Our “Retail Unwrapped” report found that “buy online, pay in-store” orders more than doubled throughout 2018. The physical store remains a vital organ in the retail ecosystem, but its data is often segregated from what’s collected online.
Retail advertisers need to know exactly what customers want in order to make advertisements more meaningful, but they’re fighting data disparity. What happens after a customer browses online? How can the retailer know if they’ve completed a purchase in-store? How many in-store shoppers go on to buy the item from a mobile app? Bridging the gaps in data is a challenge that only grows as more shoppers adopt omnichannel behavior over time. And the challenge doesn’t stop at data disparity. Understanding the context is just as hard.
And the rise of online marketplaces — the likes of Amazon, Jet, even Etsy — provide a third blind spot for retailers who need to contend with conversions on third-party platforms. As Klein says, “Marketplaces are great, but you’re typically not owning that attribution. You know you’ve sold certain products but you don’t know who you’re selling it to and who owns that customer.”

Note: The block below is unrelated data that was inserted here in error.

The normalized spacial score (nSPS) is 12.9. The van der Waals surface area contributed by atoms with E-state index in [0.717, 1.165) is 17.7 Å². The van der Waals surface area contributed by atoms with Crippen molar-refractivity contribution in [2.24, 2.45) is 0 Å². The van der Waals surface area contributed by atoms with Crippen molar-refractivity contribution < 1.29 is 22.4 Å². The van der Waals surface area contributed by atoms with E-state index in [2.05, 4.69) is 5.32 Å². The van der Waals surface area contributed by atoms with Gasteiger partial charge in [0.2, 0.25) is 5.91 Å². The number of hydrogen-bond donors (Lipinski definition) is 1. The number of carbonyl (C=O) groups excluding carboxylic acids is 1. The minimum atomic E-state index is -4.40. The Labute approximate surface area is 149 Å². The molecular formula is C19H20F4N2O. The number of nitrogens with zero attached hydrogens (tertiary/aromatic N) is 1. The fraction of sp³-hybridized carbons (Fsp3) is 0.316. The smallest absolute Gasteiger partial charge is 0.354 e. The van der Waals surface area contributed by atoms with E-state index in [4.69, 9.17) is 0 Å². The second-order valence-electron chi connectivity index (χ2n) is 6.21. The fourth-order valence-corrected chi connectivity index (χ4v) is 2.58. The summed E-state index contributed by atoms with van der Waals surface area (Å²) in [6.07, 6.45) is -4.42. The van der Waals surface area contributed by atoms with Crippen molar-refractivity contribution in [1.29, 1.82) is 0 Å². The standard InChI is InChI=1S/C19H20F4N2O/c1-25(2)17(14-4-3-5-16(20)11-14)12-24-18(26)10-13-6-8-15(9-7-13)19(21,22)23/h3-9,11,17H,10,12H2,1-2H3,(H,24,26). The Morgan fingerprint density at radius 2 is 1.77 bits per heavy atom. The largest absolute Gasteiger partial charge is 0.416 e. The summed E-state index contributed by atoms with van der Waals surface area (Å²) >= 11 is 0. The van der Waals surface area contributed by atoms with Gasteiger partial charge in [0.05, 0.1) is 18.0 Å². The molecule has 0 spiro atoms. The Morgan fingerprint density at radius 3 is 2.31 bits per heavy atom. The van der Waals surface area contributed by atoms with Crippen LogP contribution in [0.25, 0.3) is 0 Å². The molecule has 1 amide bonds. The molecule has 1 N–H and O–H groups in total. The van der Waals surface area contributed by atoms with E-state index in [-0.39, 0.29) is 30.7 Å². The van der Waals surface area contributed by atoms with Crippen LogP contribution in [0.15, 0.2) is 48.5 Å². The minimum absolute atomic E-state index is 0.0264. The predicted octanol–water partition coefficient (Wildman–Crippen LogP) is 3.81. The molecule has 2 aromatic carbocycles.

Getting all data sources to work in concert can be as simple as choosing the right advertising technologies to identify and fill those blind spots. Analytics and data management platforms, for instance, can clarify omnichannel and multi-device attribution — the million-dollar (or often billion-dollar) question for retailers who struggle to trace purchase behavior beyond last-touch attribution.
With an integrated platform, you can create unified customer profiles, while integrated POS systems help link transactions. And with a little creative thinking, advertisers can put offline transaction data to good use for personalization. With in-depth knowledge of a gardener’s usage patterns, for example, a retailer could prompt them with discounts on seeds and fertilizer during spring, or bulbs in the fall.